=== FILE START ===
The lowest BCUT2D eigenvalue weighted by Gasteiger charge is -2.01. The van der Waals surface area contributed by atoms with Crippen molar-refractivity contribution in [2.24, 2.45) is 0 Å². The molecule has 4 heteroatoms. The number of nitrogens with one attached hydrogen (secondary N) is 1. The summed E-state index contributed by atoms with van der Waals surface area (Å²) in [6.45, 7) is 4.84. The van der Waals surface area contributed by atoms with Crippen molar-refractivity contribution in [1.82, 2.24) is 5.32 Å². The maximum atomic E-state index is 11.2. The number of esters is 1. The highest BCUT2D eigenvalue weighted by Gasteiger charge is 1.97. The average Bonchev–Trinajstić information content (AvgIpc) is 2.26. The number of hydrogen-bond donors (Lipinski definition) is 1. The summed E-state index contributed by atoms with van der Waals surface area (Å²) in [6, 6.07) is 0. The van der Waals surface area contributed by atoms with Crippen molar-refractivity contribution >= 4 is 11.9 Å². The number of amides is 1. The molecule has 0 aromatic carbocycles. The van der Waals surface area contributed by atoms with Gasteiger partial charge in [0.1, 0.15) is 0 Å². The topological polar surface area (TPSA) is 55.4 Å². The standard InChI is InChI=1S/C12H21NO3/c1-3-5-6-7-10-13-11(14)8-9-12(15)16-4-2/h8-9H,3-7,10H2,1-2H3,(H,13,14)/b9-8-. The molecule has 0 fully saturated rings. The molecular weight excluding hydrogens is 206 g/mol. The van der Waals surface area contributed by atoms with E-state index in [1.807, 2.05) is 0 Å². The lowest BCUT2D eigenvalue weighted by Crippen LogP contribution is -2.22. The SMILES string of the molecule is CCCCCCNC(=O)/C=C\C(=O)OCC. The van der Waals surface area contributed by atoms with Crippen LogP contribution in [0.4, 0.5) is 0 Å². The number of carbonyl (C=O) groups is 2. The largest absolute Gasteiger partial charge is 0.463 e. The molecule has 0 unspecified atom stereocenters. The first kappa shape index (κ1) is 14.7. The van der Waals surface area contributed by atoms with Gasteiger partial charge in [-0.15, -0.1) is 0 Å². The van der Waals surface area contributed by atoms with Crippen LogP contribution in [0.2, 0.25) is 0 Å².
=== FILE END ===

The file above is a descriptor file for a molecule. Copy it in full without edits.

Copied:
The lowest BCUT2D eigenvalue weighted by Gasteiger charge is -2.01. The van der Waals surface area contributed by atoms with Crippen molar-refractivity contribution in [2.24, 2.45) is 0 Å². The molecule has 4 heteroatoms. The number of nitrogens with one attached hydrogen (secondary N) is 1. The summed E-state index contributed by atoms with van der Waals surface area (Å²) in [6.45, 7) is 4.84. The van der Waals surface area contributed by atoms with Crippen molar-refractivity contribution in [1.82, 2.24) is 5.32 Å². The maximum atomic E-state index is 11.2. The number of esters is 1. The highest BCUT2D eigenvalue weighted by Gasteiger charge is 1.97. The average Bonchev–Trinajstić information content (AvgIpc) is 2.26. The number of hydrogen-bond donors (Lipinski definition) is 1. The summed E-state index contributed by atoms with van der Waals surface area (Å²) in [6, 6.07) is 0. The van der Waals surface area contributed by atoms with Crippen molar-refractivity contribution >= 4 is 11.9 Å². The number of amides is 1. The molecule has 0 aromatic carbocycles. The van der Waals surface area contributed by atoms with Gasteiger partial charge in [0.1, 0.15) is 0 Å². The topological polar surface area (TPSA) is 55.4 Å². The standard InChI is InChI=1S/C12H21NO3/c1-3-5-6-7-10-13-11(14)8-9-12(15)16-4-2/h8-9H,3-7,10H2,1-2H3,(H,13,14)/b9-8-. The molecule has 0 fully saturated rings. The molecular weight excluding hydrogens is 206 g/mol. The van der Waals surface area contributed by atoms with E-state index in [1.807, 2.05) is 0 Å². The lowest BCUT2D eigenvalue weighted by Crippen LogP contribution is -2.22. The SMILES string of the molecule is CCCCCCNC(=O)/C=C\C(=O)OCC. The van der Waals surface area contributed by atoms with Crippen LogP contribution in [0.4, 0.5) is 0 Å². The number of carbonyl (C=O) groups is 2. The largest absolute Gasteiger partial charge is 0.463 e. The molecule has 0 unspecified atom stereocenters. The first kappa shape index (κ1) is 14.7. The van der Waals surface area contributed by atoms with Gasteiger partial charge in [-0.15, -0.1) is 0 Å². The van der Waals surface area contributed by atoms with Crippen LogP contribution in [0.2, 0.25) is 0 Å².